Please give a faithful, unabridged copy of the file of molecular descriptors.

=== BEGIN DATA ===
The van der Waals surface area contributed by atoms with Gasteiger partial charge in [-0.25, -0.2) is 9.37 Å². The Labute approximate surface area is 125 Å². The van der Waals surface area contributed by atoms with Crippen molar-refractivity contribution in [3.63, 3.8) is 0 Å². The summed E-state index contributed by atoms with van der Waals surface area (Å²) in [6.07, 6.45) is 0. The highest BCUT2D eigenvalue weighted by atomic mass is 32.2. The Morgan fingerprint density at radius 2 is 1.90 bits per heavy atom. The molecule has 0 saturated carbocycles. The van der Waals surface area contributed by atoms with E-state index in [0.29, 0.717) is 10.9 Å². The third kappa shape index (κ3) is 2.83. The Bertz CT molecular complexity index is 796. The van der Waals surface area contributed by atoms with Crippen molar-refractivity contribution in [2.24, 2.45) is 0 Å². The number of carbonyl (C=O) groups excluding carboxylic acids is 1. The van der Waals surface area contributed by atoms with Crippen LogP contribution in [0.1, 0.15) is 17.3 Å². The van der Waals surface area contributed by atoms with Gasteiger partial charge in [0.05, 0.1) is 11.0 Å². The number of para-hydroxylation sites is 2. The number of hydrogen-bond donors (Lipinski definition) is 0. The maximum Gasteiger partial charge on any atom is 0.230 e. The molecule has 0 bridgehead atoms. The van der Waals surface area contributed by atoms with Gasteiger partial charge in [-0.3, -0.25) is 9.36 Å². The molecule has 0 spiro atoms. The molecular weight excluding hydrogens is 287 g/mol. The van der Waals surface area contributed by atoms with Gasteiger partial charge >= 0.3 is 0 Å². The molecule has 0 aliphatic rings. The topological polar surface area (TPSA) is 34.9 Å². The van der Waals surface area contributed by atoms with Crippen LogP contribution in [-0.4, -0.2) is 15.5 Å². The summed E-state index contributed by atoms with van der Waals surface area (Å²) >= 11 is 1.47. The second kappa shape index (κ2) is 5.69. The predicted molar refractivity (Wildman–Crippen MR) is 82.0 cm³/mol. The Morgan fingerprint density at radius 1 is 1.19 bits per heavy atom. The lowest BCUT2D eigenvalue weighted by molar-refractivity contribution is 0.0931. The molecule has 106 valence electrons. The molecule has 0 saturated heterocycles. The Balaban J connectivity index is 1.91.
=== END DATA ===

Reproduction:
The van der Waals surface area contributed by atoms with Gasteiger partial charge in [-0.25, -0.2) is 9.37 Å². The Labute approximate surface area is 125 Å². The van der Waals surface area contributed by atoms with Crippen molar-refractivity contribution in [3.63, 3.8) is 0 Å². The summed E-state index contributed by atoms with van der Waals surface area (Å²) in [6.07, 6.45) is 0. The highest BCUT2D eigenvalue weighted by atomic mass is 32.2. The Morgan fingerprint density at radius 2 is 1.90 bits per heavy atom. The molecule has 0 saturated carbocycles. The van der Waals surface area contributed by atoms with E-state index in [0.29, 0.717) is 10.9 Å². The third kappa shape index (κ3) is 2.83. The Bertz CT molecular complexity index is 796. The van der Waals surface area contributed by atoms with Crippen molar-refractivity contribution in [2.24, 2.45) is 0 Å². The number of carbonyl (C=O) groups excluding carboxylic acids is 1. The van der Waals surface area contributed by atoms with Crippen LogP contribution in [0.1, 0.15) is 17.3 Å². The van der Waals surface area contributed by atoms with Gasteiger partial charge in [0.05, 0.1) is 11.0 Å². The number of para-hydroxylation sites is 2. The number of hydrogen-bond donors (Lipinski definition) is 0. The maximum Gasteiger partial charge on any atom is 0.230 e. The molecule has 0 bridgehead atoms. The van der Waals surface area contributed by atoms with Gasteiger partial charge in [-0.3, -0.25) is 9.36 Å². The molecule has 0 spiro atoms. The molecular weight excluding hydrogens is 287 g/mol. The van der Waals surface area contributed by atoms with Gasteiger partial charge >= 0.3 is 0 Å². The molecule has 0 aliphatic rings. The topological polar surface area (TPSA) is 34.9 Å². The van der Waals surface area contributed by atoms with Crippen LogP contribution in [-0.4, -0.2) is 15.5 Å². The summed E-state index contributed by atoms with van der Waals surface area (Å²) >= 11 is 1.47. The second kappa shape index (κ2) is 5.69. The predicted molar refractivity (Wildman–Crippen MR) is 82.0 cm³/mol. The Morgan fingerprint density at radius 1 is 1.19 bits per heavy atom. The lowest BCUT2D eigenvalue weighted by molar-refractivity contribution is 0.0931. The molecule has 106 valence electrons. The molecule has 0 saturated heterocycles. The Balaban J connectivity index is 1.91.